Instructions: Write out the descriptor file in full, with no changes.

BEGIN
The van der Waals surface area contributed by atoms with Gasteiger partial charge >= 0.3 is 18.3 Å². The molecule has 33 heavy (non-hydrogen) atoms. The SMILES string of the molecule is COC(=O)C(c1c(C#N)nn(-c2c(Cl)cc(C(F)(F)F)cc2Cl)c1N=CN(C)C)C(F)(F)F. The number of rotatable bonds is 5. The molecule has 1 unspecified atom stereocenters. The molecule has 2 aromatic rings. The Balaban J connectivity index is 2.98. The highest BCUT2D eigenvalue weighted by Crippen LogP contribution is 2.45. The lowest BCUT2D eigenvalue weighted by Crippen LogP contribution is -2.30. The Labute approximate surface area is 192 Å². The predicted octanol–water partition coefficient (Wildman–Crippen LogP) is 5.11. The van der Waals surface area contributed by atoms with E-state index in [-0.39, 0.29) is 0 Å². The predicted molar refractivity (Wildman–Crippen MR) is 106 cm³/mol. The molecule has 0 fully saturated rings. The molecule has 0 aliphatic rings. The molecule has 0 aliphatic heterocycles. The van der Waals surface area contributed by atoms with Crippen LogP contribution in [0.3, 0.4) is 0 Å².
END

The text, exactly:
The van der Waals surface area contributed by atoms with Gasteiger partial charge >= 0.3 is 18.3 Å². The molecule has 33 heavy (non-hydrogen) atoms. The SMILES string of the molecule is COC(=O)C(c1c(C#N)nn(-c2c(Cl)cc(C(F)(F)F)cc2Cl)c1N=CN(C)C)C(F)(F)F. The number of rotatable bonds is 5. The molecule has 1 unspecified atom stereocenters. The molecule has 2 aromatic rings. The Balaban J connectivity index is 2.98. The highest BCUT2D eigenvalue weighted by Crippen LogP contribution is 2.45. The lowest BCUT2D eigenvalue weighted by Crippen LogP contribution is -2.30. The Labute approximate surface area is 192 Å². The predicted octanol–water partition coefficient (Wildman–Crippen LogP) is 5.11. The van der Waals surface area contributed by atoms with E-state index in [-0.39, 0.29) is 0 Å². The predicted molar refractivity (Wildman–Crippen MR) is 106 cm³/mol. The molecule has 0 fully saturated rings. The molecule has 0 aliphatic rings. The molecule has 0 aliphatic heterocycles. The van der Waals surface area contributed by atoms with Crippen LogP contribution in [0.3, 0.4) is 0 Å².